Beowulf

  • by C. W. Kennedy (translator)
  • Narrated by Charlton Griffin
  • 3 hrs and 45 mins
  • Unabridged Audiobook

Publisher's Summary

Out of the mixture of Latin & Germanic paganism and the Christianity of the Early Middle Ages sprung one of the world's supremely great pieces of literature. J.R.R. Tolkien, author of The Lord of the Rings, delivered a famous lecture to the British Academy in 1936 in which he maintained that Beowulf was a poem all of a piece, not (as had been suggested) a jumble of fragments for pedantic scholars to paw over. The power & beauty of Beowulf enchanted Tolkien so much that he borrowed freely of its imagery & even of some of its plot when he forged his own epic of Middle Earth.This medieval masterpiece, written in pre-Norman England Saxon, lay forgotten for centuries, rediscovered & printed for the first time early in the 19th century. It has been translated many times since, and the more people read Beowulf, the more they admire it. For good reason. In strikingly beautiful lines, it affirms the ideal of tenderness joined to strength, and of courage ennobled by virtue. It speaks resounding tones of valor, faith, and honor. It¿s a heroic tale of pagan Germanic origin, a saga of a vanishing age retold in the new light of the Christian era. Its author, most likely an educated monk from Northumbria, was certainly influenced by the work of Virgil. The old pagan legends of blood feuds & monsters formed the dark background against which the Christian hero Beowulf would shine forth with deeds of courage & virtue. Of all old Anglo-Saxon poems, Beowulf is the greatest.
This version of Beowulf is organized in 17 parts. Within some sections, there are digressions which do not, strictly speaking, belong to the central plot. These sections, called "lays", have been enhanced by an echo to help the listener detect them. An introduction by Henry Bradley precedes the poem.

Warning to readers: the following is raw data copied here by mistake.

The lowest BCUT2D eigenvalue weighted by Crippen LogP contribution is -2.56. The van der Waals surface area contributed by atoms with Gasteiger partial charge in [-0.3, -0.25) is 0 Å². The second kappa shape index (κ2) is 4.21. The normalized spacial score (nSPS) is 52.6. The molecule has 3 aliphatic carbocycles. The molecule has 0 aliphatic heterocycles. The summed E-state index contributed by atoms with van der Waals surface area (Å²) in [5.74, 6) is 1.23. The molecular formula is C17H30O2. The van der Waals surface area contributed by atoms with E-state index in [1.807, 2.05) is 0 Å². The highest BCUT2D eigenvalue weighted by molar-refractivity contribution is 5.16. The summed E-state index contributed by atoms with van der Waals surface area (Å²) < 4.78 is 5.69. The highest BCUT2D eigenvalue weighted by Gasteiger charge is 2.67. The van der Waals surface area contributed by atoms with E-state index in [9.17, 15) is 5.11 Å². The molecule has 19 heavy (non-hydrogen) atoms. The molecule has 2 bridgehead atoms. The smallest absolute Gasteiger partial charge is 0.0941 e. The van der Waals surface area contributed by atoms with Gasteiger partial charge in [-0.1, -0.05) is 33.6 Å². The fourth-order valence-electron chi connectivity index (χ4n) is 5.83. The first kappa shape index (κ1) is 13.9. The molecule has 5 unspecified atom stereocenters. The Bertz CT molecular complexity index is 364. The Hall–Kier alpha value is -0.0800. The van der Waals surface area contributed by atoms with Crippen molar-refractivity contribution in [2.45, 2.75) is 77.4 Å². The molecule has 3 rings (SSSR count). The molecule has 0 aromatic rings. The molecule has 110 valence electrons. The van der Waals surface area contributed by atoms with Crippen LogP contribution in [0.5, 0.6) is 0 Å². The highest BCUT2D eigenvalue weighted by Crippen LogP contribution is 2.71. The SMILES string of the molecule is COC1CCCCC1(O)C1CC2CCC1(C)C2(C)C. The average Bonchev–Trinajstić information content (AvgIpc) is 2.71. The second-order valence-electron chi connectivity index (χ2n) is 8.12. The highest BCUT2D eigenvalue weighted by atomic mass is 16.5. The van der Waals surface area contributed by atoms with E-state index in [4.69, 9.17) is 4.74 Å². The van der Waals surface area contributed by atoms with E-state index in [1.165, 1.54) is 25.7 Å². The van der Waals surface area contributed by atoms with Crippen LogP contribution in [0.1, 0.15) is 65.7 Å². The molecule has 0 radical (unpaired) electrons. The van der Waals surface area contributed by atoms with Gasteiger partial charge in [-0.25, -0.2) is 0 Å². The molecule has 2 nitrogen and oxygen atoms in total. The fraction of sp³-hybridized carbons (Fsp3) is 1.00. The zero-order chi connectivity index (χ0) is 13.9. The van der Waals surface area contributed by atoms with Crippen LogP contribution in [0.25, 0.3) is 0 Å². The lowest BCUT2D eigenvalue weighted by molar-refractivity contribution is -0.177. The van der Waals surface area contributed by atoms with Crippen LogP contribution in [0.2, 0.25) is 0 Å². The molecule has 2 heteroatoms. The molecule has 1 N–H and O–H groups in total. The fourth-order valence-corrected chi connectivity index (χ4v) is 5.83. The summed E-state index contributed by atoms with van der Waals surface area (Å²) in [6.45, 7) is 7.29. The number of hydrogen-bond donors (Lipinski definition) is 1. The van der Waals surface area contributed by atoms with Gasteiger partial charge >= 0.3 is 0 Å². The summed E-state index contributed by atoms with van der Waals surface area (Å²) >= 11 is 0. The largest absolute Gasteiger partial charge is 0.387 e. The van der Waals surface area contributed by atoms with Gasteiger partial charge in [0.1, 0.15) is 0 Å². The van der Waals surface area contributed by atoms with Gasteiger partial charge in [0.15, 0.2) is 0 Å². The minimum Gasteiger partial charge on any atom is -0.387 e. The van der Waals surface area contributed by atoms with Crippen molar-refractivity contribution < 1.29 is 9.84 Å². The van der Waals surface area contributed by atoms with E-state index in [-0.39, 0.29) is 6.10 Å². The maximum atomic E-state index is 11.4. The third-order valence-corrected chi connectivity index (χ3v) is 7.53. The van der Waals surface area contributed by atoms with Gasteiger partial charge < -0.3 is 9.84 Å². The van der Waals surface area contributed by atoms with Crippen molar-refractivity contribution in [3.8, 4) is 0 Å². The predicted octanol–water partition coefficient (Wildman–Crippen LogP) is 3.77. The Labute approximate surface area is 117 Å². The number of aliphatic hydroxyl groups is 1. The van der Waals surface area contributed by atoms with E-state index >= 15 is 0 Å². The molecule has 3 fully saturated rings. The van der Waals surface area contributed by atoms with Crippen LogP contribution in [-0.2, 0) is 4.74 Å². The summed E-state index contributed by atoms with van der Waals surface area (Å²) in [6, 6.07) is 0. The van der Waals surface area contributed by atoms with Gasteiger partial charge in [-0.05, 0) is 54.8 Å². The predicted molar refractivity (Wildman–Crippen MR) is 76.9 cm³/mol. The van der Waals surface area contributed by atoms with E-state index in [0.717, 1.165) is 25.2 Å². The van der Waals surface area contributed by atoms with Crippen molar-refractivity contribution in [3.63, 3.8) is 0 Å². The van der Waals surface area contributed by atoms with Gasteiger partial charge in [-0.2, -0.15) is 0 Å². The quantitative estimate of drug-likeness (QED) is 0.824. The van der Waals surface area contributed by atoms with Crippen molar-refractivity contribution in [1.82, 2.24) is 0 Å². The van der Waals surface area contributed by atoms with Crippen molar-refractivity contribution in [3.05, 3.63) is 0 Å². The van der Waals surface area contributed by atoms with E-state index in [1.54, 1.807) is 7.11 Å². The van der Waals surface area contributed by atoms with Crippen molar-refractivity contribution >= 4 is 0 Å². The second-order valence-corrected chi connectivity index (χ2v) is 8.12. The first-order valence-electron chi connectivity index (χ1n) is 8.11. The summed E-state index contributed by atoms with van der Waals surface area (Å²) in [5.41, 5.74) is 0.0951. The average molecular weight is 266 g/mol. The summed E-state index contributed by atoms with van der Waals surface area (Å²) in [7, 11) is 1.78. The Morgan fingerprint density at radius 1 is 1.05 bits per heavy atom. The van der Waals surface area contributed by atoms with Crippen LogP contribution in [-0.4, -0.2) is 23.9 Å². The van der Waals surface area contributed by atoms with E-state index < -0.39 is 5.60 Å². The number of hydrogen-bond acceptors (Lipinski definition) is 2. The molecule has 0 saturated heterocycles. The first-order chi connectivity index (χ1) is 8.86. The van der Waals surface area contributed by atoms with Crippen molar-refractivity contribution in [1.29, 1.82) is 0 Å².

More

See More Like This

Customer Reviews

Most Helpful

As good as it gets!

After listening to Mr. Griffin's inspired version of Virgil's Aeneid, there was simply no way I was going to pass up on this one. Beowulf plagued me in college. I struggled with it, basically just to get through it. If only this recording had been available to me back then. Although the poem itself is not as linear in development or as clear in its meaning as, say, The Iliad or The Aenead, it yet possesses a power which is very peculiar. I think much of this is a result of the rich alliteration and powerful symbolism that is spread throughout the work. And, as the publisher's summary says, there is definitely an echo of Virgil here. I was so captivated by the power of this epic poem that I went out and bought the Kennedy translation just to follow along. Even better! I cannot say enough in praise about Mr. Griffin's work here. His ability to instantly pull you into the story and keep you riveted to the words borders on the magical. Like everything he does, the production values are top notch. If you are even slightly curious about Beowulf, this is your golden opportunity.
Read full review

- James

A strange tale told in a strange way

Since high school (too many years ago) I've heard about Beowulf but it was always something that I was told was an "acquired taste" like Limberger cheese. But I heard so many good things about this new translation that I felt it deserved a chance. The narration with unobtrusive background music really made the story come alive so I would recommend it for anyone wanting to get an understanding of English/Danish sagas. This is the sort of tale that was told around the fire while our ancestors were drinking mead as the dogs crunched on the bones scattered on the floor. It deserves quiet time on a rainy weekend to get the best effect. While there are some exciting moments (as when Beowulf slays Grendel), most of it deals with the events leading up to the fateful moment and the aftermath. If you've ever considered reading Beowulf, this is the one!
Read full review

- Alan Rither

Book Details

  • Release Date: 05-20-2005
  • Publisher: Audio Connoisseur